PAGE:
Since 1980, the famous Venice Biennale of Art has alternated with a Biennale of Architecture, which has become the leading event in its field. The Architecture Biennale of 2014 was directed by Rem Koolhaas, the famous Dutch architect best known for his sensational 1978 book, Delirious New York, which claimed NYC to be “the Rosetta Stone for understanding modern culture.” For the 14th Biennial Koolhaas chose the theme “Absorbing Modernity, 2014-1914.”

Koolhaas directed participating architects to “choose the moment when the process of modernization was at its most acute.” For the Syrian pavilion he chose a young architect, Khaled Malas, who recently presented an overview of his Venetian project in New York. It was Jean-Louis Cohen, renowned expert on Le Corbusier and modern architecture, who brought Khaled Malas to the attention of a New York audience.

Malas saw the project as an opportunity to explore the potential of architecture to transform space. He proposed the metamorphosis of a landscape into a site of resistance, a radical activity that was part of the Syrian national struggle. Central to his project is the experience by Syrian civilians of continual bombing, the endless “falling from the sky.” He named his project “excavating the sky,” for he took from the sky the activity that destroyed human beings and reversed it to take from the land the water that sustained it. He changed a landscape from a target to a resource.

Malas’s “excavating the sky” was initially a four-day event in the Venice Biennale focusing on Syria and the production of its contemporary landscape from 1914 up until today. He organized his project around four historical episodes that he divided according to the elements: air, fire, earth and water. All have been conditioned by the sky. In the early days of this century, pilots attempted to show the Ottoman Empire’s imperial power; two flights of 1914 remain memorialized by obelisks marking crash sites. The French Mandate crushed rebellion by bombing a medieval neighborhood in Damascus in 1925, reducing the center to a ruin, now known as “The Blaze.”

Today, Syrian civilians stare at the sky to see when to run when bombs fall. Helicopters fly over Syria and push out the “barrel bombs,” oil barrels filled with shrapnel or chemicals, casually pushed out the door by the leg of the pilot without looking. Any random spot where it falls will serve; all civilians are fit to be killed. These barrel bombs have been condemned in the UN and by Human Rights organizations, but no reprisals have taken place against the government of Assad for these assaults. Civilians below hope for missiles to bring down the planes but none have been acquired. Part of the documentary evidence of the Syrian exhibit are photographs of civilians staring at the sky, of bombs in the air, of diagrams of aircraft, as well as period photos of the early pilots and Syrian fighters in traditional dress, diagrams of planes, and news photos of the first Syrian cosmonaut, Muhammad Faris, who flew with the Russians in 1987 (and who defected when he learned his government bombed civilians). All these moving photographs are in the small, elegantly printed catalog for the exhibit. Some Syrian art and artifacts enhance the poetic style of the catalog, as they had in Venice.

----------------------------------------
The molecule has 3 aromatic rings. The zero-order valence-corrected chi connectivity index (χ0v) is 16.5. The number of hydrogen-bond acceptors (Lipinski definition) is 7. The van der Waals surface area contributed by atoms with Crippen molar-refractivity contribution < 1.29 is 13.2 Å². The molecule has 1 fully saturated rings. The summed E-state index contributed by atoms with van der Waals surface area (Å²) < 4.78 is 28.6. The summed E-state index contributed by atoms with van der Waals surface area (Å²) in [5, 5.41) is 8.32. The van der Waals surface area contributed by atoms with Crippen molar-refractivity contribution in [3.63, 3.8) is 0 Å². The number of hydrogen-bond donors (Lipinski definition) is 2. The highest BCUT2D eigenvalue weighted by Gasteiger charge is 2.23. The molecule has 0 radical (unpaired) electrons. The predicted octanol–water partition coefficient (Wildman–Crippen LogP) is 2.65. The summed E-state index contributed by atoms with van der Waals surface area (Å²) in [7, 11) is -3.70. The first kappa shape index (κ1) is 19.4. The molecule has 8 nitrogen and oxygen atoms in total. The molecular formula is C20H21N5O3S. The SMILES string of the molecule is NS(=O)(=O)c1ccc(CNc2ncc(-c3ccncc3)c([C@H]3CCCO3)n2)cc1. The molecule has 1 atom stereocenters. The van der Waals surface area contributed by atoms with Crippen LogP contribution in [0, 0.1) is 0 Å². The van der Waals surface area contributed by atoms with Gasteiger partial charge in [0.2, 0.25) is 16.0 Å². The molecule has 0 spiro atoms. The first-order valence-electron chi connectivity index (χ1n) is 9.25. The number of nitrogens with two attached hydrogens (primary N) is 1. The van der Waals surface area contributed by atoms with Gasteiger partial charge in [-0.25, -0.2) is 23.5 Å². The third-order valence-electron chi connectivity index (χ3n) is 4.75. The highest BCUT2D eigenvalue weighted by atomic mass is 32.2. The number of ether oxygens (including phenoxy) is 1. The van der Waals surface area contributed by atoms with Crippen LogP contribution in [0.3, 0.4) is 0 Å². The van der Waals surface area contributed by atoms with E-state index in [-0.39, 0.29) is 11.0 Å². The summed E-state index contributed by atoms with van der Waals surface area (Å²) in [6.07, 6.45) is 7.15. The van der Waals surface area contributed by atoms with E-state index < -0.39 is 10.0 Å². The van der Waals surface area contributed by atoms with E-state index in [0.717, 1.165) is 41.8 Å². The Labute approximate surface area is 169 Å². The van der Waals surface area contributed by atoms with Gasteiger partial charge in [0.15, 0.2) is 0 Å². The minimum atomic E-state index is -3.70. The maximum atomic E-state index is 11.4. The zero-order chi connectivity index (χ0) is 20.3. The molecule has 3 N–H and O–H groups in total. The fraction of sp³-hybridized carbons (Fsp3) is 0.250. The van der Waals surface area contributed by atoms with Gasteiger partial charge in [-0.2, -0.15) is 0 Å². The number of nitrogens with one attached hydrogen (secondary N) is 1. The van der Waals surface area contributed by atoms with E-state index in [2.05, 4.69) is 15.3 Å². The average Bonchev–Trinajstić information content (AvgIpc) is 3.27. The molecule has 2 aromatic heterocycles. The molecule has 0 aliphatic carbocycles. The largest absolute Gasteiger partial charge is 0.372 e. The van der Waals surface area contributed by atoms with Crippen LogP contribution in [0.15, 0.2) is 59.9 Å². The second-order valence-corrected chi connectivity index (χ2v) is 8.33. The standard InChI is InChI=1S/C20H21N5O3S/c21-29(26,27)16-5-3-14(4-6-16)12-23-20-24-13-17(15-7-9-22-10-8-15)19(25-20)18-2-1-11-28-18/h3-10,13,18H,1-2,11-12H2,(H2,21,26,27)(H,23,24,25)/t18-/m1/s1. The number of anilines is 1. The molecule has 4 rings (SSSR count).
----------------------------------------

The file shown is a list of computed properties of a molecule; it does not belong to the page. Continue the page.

Malas’s stated purpose was to refer visitors in Venice to an undisclosed location in Syria, where a well has been dug. Activists, along with the architect, made this happen in their neighborhood. Film at the pavilion shows children scooping up water from the primitive well as it gushes out. More than water is found here. Malas feels that “a well thrust into the ground is the mark of our permanent belonging . . . those who will always inhabit this land stare at the sky in defiance, their feet firmly planted into the ground beneath them.”

In the catalog, the well thrust into the ground is represented by a black shaft. In such graphic terms the action of the civilians is explicit: the well is the reversal of the lines of falling bombs from above. Here artists and activists have challenged destruction; they have excavated the sky and returned power to the earth.

Virginia Smith, graphic designer and historian, is the author of two books on graphic design history, The Funny Little Man, and Forms in Modernism. A graduate of the Yale School of Art, and the founder of the graphic magazine Artograph, she is the author of many art and photography reviews  on fascinating subjects such as Thomas Struth, Sebastião Salgado, and Paul Graham. She teaches History of Graphic Design at SVA after years as a Professor of Art at CUNY.